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Colgate Takes First Swing at RecycleMania

By John Pumilio on December 3, 2009

This year, Colgate will compete in our first national RecycleMania competition. Colgate will be ranked in comparison to other participating institutions based on the largest amount of recyclables per capita, the greatest amount of total recyclables, the least amount of trash per capita, and the overall highest recycling rate.

If you are interested in becoming a RecycleManiac, you can contact Colgate’s Sustainability Coordinator, John Pumilio (jpumilio@colgate.edu), and I’ll add you to the team. We’ll meet weekly during the ten weeks of RecycleMania (Jan-Mar) and plan informational events and take action to improve our campus recycling rates!

Paper or Plastic? Neither!

By John Pumilio on December 3, 2009

Which is more environmentally friendly: paper bags or plastic bags?

Inherently, you might assume that paper is better because it is made of wood which can be renewable and can breakdown into benign substances. However, material consumption, energy use, and greenhouse gas emissions are all higher when we use paper bags instead of plastic bags. We also know that plastic is made from fossil fuels and is a harmful and persistent pollutant to our environment. In short, plastic bags are nasty.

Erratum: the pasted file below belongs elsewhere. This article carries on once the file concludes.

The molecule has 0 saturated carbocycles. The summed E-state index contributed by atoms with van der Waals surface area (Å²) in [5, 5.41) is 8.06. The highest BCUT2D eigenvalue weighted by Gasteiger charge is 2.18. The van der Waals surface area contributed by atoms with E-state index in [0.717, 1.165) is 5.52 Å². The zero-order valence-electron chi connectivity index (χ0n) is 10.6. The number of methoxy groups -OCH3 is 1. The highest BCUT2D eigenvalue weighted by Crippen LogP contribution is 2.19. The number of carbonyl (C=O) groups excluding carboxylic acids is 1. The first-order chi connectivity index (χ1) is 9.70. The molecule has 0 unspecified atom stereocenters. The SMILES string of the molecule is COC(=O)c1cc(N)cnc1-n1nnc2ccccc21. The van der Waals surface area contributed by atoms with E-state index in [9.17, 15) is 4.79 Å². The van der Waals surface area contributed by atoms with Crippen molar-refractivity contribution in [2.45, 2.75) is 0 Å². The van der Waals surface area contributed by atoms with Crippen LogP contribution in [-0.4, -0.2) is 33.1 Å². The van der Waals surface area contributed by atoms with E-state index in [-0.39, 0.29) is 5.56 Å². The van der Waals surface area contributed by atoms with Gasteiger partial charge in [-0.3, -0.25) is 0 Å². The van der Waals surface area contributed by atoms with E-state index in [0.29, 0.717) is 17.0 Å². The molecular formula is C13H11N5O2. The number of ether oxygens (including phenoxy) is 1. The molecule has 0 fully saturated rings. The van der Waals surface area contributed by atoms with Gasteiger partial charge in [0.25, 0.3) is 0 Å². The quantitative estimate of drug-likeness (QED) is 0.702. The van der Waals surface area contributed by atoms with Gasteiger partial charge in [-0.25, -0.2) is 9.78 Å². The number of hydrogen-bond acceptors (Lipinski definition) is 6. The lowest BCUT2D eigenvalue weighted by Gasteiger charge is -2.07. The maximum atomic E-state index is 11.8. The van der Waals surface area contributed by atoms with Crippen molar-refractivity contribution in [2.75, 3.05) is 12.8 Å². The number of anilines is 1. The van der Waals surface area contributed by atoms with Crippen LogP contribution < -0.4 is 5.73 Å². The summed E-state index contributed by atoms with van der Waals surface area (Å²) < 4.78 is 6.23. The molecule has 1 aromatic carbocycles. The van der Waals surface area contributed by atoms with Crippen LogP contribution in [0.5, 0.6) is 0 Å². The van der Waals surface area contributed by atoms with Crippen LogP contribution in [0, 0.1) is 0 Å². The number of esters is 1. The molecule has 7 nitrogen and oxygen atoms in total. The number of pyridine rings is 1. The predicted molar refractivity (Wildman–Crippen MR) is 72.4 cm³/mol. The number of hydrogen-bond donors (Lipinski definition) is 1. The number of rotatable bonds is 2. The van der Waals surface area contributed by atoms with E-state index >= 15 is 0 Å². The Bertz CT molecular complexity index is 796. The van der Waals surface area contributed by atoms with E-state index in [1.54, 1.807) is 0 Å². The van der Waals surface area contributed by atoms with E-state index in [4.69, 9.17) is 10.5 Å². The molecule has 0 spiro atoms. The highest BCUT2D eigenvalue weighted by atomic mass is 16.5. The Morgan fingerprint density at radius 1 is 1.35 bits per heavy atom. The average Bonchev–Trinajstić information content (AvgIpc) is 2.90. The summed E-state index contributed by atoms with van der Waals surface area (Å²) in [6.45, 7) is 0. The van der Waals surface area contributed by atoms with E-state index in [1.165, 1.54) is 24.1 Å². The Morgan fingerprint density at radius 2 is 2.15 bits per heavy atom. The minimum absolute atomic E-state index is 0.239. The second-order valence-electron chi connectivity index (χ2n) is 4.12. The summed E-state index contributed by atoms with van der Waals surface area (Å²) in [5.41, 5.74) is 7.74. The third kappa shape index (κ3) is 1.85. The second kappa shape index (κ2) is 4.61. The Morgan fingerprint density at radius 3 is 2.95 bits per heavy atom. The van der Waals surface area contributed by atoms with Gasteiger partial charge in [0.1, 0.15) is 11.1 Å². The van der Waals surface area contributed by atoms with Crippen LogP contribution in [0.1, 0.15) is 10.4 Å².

So, what options do we have? Reusable tote bags offer a good option and is a preferred option! This year, every first year Colgate student received a reusable tote with their class logo along with information regarding the environmental benefits of using their totes over disposable plastic bags.

Click here to see a side-by-side life-cycle comparison of different types of bags. You might be surprised by what you see!

Planet better off if Copenhagen fails?

By John Pumilio on December 3, 2009

According to Jim Hansen, who heads the NASA Goddard Institute for Space Studies, the world would be better off if the climate talks in Copenhagen fail.

Hansen is fundamentally opposed to carbon trading. He stated that, “the whole approach is so fundamentally wrong that it is better to reassess the situation.” Hansen went on to explain, “This is analogous to the issue of slavery faced by Abraham Lincoln or the issue of Nazism faced by Winston Churchill,” he said. “On those kind of issues you cannot compromise. You can’t say let’s reduce slavery, let’s find a compromise and reduce it 50 percent or reduce it 40 percent.”

What do you think? Is a globally binding agreement that focuses on a cap-and-trade system a half measure? Or, is it our best chance to begin the process of actually reducing emissions?

Click here to read the full Reuters article.